The choice of a mobile application is due to the development of telecommunications market in Africa, where 60 percent of the population has mobile phone coverage and the growing rate increases by 49 percent annually. In Tanzania the penetration is approximately 80 percent and those using mobile internet services are 40 percent of them (Aker and Mbiti, 2011; Tanzania Communication Regulatory Authority, 2017).

The proposed solution as shown in Figure 2, expects to work by providing two options in pesticides authenticity verification requests, as described below.


Figure 2. Research Framework


First option is to capture image of the part of the product which contains batch number and send it to the system. The image is received by the python flask application and being processed and texts are extracted, then from the extracted text batch number is sent to the MySQL server for matching.

Second option in authenticity request is that the batch number is entered and sent to the system, then to the MySQL database for matching.

For both options (image and text), just in case the match is found, the system replies the found product information, like; batch number, product registration number, name of the product, manufacturer and registrant of the product, production and expiry dates of the particular product. Aiming for the requester to match the replied product information with the information found in the actual product to be bought. In case the match isn’t found in the MySQL database then the system replies the alert message for user not to purchase the product as it is not authentic.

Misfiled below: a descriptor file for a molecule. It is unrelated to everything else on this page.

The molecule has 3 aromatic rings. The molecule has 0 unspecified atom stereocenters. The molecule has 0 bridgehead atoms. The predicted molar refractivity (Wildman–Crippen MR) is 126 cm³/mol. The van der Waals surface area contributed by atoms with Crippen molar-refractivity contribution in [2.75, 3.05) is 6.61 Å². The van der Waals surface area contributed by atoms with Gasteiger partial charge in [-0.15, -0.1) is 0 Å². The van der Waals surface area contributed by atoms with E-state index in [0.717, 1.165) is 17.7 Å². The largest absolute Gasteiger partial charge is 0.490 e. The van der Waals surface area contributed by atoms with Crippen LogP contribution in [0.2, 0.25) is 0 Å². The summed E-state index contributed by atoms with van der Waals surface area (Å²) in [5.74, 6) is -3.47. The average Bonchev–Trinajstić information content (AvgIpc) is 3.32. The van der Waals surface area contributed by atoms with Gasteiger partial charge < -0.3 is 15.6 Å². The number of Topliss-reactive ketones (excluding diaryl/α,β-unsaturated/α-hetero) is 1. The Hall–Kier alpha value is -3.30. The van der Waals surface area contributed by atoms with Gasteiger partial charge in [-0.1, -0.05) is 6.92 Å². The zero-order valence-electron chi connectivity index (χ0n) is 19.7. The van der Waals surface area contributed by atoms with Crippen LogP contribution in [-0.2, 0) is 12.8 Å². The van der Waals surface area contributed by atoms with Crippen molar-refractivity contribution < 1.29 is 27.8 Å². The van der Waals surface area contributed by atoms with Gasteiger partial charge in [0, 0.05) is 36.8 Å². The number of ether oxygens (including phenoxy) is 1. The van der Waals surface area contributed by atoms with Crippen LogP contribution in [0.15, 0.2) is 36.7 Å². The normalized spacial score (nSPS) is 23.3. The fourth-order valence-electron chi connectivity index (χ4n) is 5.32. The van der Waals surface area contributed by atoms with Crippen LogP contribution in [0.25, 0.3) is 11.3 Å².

Similarly for both options (image and text), mobile application captures the longitude and latitude of the requester in the background. So just in case the match isn’t found in the database they are used to create a map with red markers (as sample shown in Figure 3). This map would help the regulatory authority in identifying threat areas and act accordingly.


Figure 3. Map for Locating Counterfeits


On the other hand the mobile application will have a complaint reporting service to users. Where information like; product image, batch number, registration number, source of product and harm which the user has encountered are to be filled and sent to the server for the regulatory authority to work immediately on them.

The MySQL database expects to contain updated information about pesticides products. The information is to be managed by the inspectors at the regulatory authority. As soon as the pesticide product has been undergone laboratory analysis and found that has the expected quality, then the product information is to be updated to be accessed by the pesticides users through mobile application. Also the regulatory authority inspectors will be able to manage details of the authenticity requests and the reported complaints.